Why is Asbestos Still Legal in the United States?
Asbestos is an extremely harmful mineral that causes serious diseases such as mesothelioma and lung cancer.
Its use has been documented back to ancient times, although it was during the Industrial Revolution – and especially during the 20th century – that asbestos was used in everything from insulation in buildings to brake pads on vehicles.
The harmful effects of this toxic mineral were first documented in the early 1900s, but it wasn’t until the 1970s that the United States government started to regulate its use. Since that time, there have been a number of pieces of legislation attempting to ban the substance altogether.
History of Attempts to Ban Asbestos in the U.S.
Since learning of the harmful effects of asbestos, there have been many pieces of legislation attempting to reduce the use of asbestos or ban it altogether. Although some of these laws have passed and are still in effect today, not all of them were as successful.
The Clean Air Act was passed in 1963, which attempted to control and reduce the amount of air pollution in the country. In 1970, the Environmental Protection Agency (EPA) was formed and the Clean Air Act was placed under its control. The agency then provided standards for air pollutants, and listed asbestos as one of the hazards.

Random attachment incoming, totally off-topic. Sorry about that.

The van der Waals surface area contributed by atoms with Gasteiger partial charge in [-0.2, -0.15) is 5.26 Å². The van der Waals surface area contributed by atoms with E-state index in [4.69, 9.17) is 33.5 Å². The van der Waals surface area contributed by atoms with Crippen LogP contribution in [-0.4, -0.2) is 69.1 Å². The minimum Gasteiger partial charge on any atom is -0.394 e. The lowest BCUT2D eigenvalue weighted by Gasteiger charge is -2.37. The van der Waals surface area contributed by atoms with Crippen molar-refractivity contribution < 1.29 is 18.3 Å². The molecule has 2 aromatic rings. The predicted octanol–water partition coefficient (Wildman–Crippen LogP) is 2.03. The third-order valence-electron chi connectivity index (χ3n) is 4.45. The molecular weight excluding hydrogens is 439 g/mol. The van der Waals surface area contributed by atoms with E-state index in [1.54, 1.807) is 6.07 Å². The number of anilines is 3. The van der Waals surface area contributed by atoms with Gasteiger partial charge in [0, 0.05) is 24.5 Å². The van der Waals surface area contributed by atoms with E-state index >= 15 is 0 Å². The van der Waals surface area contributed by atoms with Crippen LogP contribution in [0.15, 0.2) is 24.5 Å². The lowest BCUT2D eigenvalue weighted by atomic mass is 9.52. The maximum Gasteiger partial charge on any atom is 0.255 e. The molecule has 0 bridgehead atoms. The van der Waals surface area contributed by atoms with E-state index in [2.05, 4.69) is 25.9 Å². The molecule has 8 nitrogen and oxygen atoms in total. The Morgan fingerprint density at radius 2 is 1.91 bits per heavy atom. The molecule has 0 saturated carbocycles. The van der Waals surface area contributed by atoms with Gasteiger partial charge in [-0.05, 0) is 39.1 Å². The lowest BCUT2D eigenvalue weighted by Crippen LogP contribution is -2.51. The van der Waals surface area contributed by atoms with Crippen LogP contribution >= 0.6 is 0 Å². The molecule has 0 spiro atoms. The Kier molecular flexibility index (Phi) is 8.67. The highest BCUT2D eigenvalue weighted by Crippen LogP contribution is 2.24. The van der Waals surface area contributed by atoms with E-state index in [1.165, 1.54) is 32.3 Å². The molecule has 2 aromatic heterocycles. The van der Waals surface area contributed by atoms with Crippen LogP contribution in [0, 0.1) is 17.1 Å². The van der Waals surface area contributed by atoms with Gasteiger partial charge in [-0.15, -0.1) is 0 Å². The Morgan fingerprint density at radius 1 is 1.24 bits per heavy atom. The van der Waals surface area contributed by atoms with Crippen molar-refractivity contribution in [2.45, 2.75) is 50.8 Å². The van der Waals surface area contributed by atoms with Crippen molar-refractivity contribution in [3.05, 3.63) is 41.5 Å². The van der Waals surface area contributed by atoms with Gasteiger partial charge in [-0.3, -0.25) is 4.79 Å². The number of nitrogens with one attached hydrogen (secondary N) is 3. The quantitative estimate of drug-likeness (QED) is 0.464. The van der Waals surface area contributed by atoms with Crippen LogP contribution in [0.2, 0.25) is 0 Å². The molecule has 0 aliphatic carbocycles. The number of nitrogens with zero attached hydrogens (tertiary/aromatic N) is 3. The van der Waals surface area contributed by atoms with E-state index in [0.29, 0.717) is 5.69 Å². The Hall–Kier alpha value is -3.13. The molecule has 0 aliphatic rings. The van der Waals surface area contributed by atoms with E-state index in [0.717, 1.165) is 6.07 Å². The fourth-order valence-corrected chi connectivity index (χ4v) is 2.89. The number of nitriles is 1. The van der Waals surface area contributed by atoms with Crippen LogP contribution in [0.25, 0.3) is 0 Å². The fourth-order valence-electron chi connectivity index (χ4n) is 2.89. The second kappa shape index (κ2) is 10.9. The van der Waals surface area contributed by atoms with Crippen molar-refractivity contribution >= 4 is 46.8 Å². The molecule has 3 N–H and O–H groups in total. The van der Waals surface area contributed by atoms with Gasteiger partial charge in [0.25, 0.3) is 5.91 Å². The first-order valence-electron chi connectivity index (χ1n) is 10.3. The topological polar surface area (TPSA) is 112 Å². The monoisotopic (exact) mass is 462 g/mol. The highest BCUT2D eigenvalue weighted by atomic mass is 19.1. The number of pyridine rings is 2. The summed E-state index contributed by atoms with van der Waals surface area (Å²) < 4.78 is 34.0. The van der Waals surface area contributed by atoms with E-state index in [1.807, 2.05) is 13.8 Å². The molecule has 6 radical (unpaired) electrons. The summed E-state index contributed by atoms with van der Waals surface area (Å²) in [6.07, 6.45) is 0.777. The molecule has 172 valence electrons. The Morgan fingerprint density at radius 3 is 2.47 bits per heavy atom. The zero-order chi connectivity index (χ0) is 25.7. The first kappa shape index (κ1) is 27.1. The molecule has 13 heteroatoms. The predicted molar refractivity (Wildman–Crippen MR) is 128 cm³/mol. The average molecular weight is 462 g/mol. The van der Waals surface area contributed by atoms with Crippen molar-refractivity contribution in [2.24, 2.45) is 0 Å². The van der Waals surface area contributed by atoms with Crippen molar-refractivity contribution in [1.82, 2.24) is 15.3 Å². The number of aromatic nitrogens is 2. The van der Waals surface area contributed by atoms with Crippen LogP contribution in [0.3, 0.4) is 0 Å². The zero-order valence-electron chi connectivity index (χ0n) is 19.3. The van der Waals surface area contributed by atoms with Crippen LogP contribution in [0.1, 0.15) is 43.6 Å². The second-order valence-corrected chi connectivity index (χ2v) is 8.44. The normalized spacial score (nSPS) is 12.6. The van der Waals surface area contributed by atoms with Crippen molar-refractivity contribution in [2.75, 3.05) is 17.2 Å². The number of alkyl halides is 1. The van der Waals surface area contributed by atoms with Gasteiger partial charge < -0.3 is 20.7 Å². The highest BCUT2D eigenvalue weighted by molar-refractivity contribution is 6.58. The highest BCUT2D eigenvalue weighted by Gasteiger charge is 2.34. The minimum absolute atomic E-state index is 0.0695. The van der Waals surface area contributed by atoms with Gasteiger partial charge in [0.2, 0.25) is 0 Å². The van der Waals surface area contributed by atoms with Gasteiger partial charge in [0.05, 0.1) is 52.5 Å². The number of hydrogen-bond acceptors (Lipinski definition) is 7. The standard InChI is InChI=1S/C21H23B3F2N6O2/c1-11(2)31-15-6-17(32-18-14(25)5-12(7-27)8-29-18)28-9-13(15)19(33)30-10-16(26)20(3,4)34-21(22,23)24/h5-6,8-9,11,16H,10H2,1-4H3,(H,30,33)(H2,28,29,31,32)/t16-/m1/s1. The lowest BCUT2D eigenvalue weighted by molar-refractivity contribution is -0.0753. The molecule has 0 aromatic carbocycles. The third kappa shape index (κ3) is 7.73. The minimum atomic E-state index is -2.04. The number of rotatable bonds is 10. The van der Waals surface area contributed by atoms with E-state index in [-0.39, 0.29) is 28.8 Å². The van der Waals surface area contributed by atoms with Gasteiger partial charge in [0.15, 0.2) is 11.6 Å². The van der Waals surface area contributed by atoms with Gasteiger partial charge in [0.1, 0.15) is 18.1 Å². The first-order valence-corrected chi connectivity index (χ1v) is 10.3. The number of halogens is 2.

In 1976, the Toxic Substances Control Act (TSCA) was passed, which regulated how chemicals were manufactured, used, and disposed of. The Act includes many dangerous substances, including asbestos. Still, there were issues with the TSCA, such as the fact that it didn’t give authority to regulatory agencies to enforce the regulations in the Act. In 2015, the TSCA Modernization Act was enforced, which addressed these issues and helped the EPA manage toxic substances, including asbestos.
Although legislation before it included all toxic substances and materials, the Asbestos Hazard Emergency Response Act (AHERA) was the first of its kind to focus specifically on asbestos. This law requires school administrators to inspect schools for asbestos and create plans that would reduce or prevent hazards from the mineral in all school buildings. Today, the law still stands and administrators must regularly inspect schools and use accredited specialists when performing any work on the buildings in order to minimize the risk.
In the late 1980s, the EPA took one of its biggest actions against the use of asbestos. During this time, the agency published its final rule in the Federal Register, known as the Asbestos Ban and Phase-Out Rule. This rule banned almost every product that contained asbestos, with an exception for military use.
The asbestos industry fought back against this rule. It argued that the EPA’s research was flawed and that the ban would have a negative effect on the nation’s economy, as it would greatly disrupt trade relations with other countries, namely Canada. In the landmark case, Corrosion Proof Fittings v. EPA, the Fifth Circuit Court of Appeals in New Orleans struck down the EPA’s rule, reversing the ban and allowing the widespread use of asbestos to continue. Even with this decision, products that did not historically contain asbestos were not allowed to be produced with the toxic mineral. This is now known as the “new uses ban.”